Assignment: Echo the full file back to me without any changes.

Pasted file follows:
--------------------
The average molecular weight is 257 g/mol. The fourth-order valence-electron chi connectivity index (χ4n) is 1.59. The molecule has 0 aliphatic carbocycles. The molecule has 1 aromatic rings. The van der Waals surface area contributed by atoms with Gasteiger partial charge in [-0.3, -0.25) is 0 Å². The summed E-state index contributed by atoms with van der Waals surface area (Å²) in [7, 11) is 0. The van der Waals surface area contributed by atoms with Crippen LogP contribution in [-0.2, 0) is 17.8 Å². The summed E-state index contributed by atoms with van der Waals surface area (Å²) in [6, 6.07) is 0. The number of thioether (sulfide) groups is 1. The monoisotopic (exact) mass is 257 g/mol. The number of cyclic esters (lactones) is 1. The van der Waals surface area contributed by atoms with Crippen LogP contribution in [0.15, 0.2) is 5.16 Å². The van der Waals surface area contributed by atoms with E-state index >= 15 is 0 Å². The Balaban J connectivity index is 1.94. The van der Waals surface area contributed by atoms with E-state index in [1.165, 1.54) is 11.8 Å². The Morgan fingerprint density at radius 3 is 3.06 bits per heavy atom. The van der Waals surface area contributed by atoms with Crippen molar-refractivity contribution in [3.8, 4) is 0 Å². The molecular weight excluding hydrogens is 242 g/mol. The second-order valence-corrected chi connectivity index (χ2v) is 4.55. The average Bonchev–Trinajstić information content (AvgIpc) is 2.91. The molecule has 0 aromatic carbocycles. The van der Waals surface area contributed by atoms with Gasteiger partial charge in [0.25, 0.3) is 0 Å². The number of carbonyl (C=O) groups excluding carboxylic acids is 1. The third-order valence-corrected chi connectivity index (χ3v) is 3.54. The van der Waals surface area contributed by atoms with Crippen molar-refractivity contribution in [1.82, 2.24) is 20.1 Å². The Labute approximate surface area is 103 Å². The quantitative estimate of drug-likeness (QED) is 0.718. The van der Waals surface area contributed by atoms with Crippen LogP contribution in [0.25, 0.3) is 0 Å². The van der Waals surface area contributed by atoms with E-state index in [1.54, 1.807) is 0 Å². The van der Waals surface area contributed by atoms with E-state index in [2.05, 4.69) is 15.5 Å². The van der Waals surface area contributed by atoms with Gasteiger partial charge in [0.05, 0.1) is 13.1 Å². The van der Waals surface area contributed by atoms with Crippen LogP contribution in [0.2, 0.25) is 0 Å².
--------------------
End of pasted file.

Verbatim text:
The average molecular weight is 257 g/mol. The fourth-order valence-electron chi connectivity index (χ4n) is 1.59. The molecule has 0 aliphatic carbocycles. The molecule has 1 aromatic rings. The van der Waals surface area contributed by atoms with Gasteiger partial charge in [-0.3, -0.25) is 0 Å². The summed E-state index contributed by atoms with van der Waals surface area (Å²) in [7, 11) is 0. The van der Waals surface area contributed by atoms with Crippen LogP contribution in [-0.2, 0) is 17.8 Å². The summed E-state index contributed by atoms with van der Waals surface area (Å²) in [6, 6.07) is 0. The number of thioether (sulfide) groups is 1. The monoisotopic (exact) mass is 257 g/mol. The number of cyclic esters (lactones) is 1. The van der Waals surface area contributed by atoms with Crippen LogP contribution in [0.15, 0.2) is 5.16 Å². The van der Waals surface area contributed by atoms with E-state index >= 15 is 0 Å². The Balaban J connectivity index is 1.94. The van der Waals surface area contributed by atoms with E-state index in [1.165, 1.54) is 11.8 Å². The Morgan fingerprint density at radius 3 is 3.06 bits per heavy atom. The van der Waals surface area contributed by atoms with Crippen molar-refractivity contribution in [3.8, 4) is 0 Å². The molecular weight excluding hydrogens is 242 g/mol. The second-order valence-corrected chi connectivity index (χ2v) is 4.55. The average Bonchev–Trinajstić information content (AvgIpc) is 2.91. The molecule has 0 aromatic carbocycles. The van der Waals surface area contributed by atoms with Gasteiger partial charge in [0.25, 0.3) is 0 Å². The number of carbonyl (C=O) groups excluding carboxylic acids is 1. The third-order valence-corrected chi connectivity index (χ3v) is 3.54. The van der Waals surface area contributed by atoms with Crippen molar-refractivity contribution in [1.82, 2.24) is 20.1 Å². The Labute approximate surface area is 103 Å². The quantitative estimate of drug-likeness (QED) is 0.718. The van der Waals surface area contributed by atoms with Crippen LogP contribution in [0.25, 0.3) is 0 Å². The van der Waals surface area contributed by atoms with E-state index in [1.54, 1.807) is 0 Å². The van der Waals surface area contributed by atoms with E-state index in [2.05, 4.69) is 15.5 Å². The van der Waals surface area contributed by atoms with Gasteiger partial charge in [0.05, 0.1) is 13.1 Å². The van der Waals surface area contributed by atoms with Crippen LogP contribution in [0.2, 0.25) is 0 Å².